Summer 2017

Hot Spot Hunting

To target hepatitis C prevention efforts, researchers had to find areas where transmission risk was the highest.

By Genevieve Rajewski

The opioid crisis shows few signs of slowing, with unintentional overdose deaths quintupling between 2000 and 2016 in Massachusetts alone. Meanwhile, as people who are addicted increasingly turn toward injectable street drugs—heroin now kills more Americans than prescription painkillers —two infections linked to the sharing of dirty needles have also reached epidemic levels: hepatitis C, a potentially fatal liver disease, and bacterial endocarditis, a once-rare and life-threatening heart infection.

An estimated 3.2 million Americans have hepatitis C, which can lead to cirrhosis and liver cancer and costs tens of thousands of dollars per patient to treat. The scope of the problem is vast, but public-health funding to solve it is not. That’s why Thomas Stopka, an assistant professor of public health and community medicine at Tufts School of Medicine, recently led an innovative study to identify locations in Massachusetts where targeted efforts to combat hepatitis C might have an outsized impact.

Stopka’s team, including colleagues from the School of Medicine, the Massachusetts Department of Public Health and Brown University, compared three separate kinds of data: more than 84,000 reports of hepatitis C infection between 2002 to 2013, sociodemographic data from 1,464 census tracts and hyperlocal information, such as whether communities had programs that supply clean syringes.  After geostatistical cluster analyses, the team could map not just hot spot areas with the highest number of hepatitis C cases—and the highest rates of infection—but also places where the chances of passing on the disease were higher than average.  “Our analyses allow us to assess the geospatial relationships, patterns and trends that actually reveal where there’s truly a larger burden of disease,” Stopka explained. “And potentially more risk for transmission.”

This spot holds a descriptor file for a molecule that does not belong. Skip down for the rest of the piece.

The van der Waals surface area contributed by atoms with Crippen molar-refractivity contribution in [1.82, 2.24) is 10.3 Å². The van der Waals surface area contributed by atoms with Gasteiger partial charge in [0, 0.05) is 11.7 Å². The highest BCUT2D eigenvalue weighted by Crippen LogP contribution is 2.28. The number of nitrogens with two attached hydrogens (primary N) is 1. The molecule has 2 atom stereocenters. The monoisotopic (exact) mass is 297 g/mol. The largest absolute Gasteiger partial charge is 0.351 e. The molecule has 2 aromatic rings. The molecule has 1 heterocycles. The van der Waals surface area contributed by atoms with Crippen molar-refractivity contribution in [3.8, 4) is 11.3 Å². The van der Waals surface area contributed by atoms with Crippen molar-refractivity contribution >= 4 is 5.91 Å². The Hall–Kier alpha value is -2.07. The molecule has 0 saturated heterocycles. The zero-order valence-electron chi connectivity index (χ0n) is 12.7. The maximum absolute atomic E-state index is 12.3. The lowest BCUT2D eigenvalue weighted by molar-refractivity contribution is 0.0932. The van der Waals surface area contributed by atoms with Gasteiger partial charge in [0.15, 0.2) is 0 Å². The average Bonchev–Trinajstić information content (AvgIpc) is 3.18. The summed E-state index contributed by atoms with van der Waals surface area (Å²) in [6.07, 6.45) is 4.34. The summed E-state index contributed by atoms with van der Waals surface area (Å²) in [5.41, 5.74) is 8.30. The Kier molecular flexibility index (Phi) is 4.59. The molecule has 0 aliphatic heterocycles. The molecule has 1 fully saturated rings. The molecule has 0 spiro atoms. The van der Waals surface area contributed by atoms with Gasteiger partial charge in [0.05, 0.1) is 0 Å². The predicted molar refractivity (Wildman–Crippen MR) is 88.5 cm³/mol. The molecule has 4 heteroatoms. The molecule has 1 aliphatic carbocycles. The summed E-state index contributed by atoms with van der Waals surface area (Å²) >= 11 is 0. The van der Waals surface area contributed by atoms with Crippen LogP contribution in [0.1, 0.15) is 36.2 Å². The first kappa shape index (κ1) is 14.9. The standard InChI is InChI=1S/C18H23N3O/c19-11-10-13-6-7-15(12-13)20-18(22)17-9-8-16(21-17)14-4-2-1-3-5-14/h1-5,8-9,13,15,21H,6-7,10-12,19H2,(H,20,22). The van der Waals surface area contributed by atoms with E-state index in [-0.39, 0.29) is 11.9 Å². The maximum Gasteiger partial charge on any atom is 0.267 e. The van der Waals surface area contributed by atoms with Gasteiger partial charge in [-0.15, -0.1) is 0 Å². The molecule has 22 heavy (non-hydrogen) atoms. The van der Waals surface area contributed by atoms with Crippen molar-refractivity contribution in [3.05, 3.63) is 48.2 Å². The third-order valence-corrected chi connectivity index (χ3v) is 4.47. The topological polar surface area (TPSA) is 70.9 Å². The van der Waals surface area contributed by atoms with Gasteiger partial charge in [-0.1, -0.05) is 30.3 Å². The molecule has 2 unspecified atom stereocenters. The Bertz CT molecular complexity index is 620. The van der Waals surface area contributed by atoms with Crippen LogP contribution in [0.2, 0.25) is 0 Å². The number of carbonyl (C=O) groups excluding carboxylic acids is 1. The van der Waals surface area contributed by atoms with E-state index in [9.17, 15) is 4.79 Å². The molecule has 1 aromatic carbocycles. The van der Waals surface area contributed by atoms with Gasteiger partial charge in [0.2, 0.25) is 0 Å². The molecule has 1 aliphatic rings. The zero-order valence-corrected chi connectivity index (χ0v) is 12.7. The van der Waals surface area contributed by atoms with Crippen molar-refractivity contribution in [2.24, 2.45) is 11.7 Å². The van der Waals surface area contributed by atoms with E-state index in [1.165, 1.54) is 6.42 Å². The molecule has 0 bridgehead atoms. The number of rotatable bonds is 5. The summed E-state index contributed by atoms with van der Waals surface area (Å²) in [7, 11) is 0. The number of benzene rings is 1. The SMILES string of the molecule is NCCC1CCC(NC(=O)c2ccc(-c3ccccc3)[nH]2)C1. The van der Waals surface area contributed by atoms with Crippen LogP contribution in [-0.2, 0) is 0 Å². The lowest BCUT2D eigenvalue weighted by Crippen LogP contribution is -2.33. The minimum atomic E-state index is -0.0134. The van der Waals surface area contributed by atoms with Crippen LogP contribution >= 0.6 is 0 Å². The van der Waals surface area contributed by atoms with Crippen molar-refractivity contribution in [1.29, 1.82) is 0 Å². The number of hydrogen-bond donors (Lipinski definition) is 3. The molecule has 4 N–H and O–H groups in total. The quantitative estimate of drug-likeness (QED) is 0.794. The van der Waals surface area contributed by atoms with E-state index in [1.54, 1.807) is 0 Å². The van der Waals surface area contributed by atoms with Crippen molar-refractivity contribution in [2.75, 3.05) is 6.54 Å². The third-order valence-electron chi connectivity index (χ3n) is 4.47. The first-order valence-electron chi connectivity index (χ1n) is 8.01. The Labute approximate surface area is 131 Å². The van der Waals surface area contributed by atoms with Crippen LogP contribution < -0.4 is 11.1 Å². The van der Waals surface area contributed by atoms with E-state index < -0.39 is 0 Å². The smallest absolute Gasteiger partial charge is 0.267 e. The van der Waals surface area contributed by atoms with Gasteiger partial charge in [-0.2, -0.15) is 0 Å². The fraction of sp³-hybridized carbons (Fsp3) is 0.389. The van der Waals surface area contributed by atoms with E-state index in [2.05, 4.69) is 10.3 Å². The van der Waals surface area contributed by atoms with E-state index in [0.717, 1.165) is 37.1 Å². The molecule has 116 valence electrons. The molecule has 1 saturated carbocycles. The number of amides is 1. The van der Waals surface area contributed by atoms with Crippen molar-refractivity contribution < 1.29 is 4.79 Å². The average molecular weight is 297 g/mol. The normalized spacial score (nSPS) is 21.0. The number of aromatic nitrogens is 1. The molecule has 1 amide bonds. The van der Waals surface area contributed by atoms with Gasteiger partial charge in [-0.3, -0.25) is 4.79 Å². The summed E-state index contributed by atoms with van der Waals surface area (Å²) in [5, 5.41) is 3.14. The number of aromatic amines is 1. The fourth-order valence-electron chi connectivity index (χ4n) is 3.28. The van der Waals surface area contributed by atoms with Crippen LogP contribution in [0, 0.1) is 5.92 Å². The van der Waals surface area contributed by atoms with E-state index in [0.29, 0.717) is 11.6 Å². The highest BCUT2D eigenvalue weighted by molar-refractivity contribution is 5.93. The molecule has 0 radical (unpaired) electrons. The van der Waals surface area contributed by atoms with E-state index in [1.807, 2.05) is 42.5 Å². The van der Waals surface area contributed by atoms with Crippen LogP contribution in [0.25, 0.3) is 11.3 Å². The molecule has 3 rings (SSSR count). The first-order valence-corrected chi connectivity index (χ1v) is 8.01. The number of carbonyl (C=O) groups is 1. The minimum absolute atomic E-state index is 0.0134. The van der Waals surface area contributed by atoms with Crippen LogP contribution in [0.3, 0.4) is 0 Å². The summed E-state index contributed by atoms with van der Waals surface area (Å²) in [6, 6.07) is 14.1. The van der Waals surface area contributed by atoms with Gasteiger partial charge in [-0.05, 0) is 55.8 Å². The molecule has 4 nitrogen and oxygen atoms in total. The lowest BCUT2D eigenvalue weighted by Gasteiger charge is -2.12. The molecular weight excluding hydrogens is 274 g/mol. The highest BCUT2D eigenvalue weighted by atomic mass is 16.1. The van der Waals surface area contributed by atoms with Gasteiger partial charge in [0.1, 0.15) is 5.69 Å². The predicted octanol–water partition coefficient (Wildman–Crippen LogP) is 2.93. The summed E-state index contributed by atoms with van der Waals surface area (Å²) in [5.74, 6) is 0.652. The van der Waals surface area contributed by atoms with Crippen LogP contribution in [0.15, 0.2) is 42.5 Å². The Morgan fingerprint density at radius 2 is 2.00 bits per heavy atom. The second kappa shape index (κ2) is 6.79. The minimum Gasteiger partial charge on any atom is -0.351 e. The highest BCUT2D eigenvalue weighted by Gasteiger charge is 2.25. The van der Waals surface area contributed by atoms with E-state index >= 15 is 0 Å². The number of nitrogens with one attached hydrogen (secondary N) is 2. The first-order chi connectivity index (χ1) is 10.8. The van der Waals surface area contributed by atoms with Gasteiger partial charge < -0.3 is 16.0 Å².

The study, published in BMC Infectious Disease, found that census tracts around Boston, New Bedford and Springfield had the most significant rates of infection per 100,000 people. (At the time of the study, New Bedford and Springfield both lacked syringe-exchange programs; New Bedford recently authorized one.) The researchers also found high densities of disease in the smaller cities of Lawrence, Holyoke and Fitchburg, where results showed between 477 and 1,070 hepatitis C cases per square mile.

The researchers hope that their novel analysis of existing data will inform efforts to target public-health spending in the places where it can have the greatest impact. Fast-acting drugs that treat hepatitis C have been available since 2013—“They have amazing cure rates,” Stopka said, “greater than 95 percent in most populations”—yet they’re extremely expensive. Knowing the location of hepatitis C hot spots may help secure funding for treatment and prevention campaigns in those areas, treating people before they can infect others.

He has been working with communities affected by substance abuse for almost 20 years, ever since Stopka coordinated a government-funded study that put him in contact with people at risk of contracting HIV and hepatitis C through injection drug use. “Doing this work, you get to know people who are infected and affected by the virus,” he said. “And it’s hard to turn your back once you do.”

Genevieve Rajewski can be reached at 

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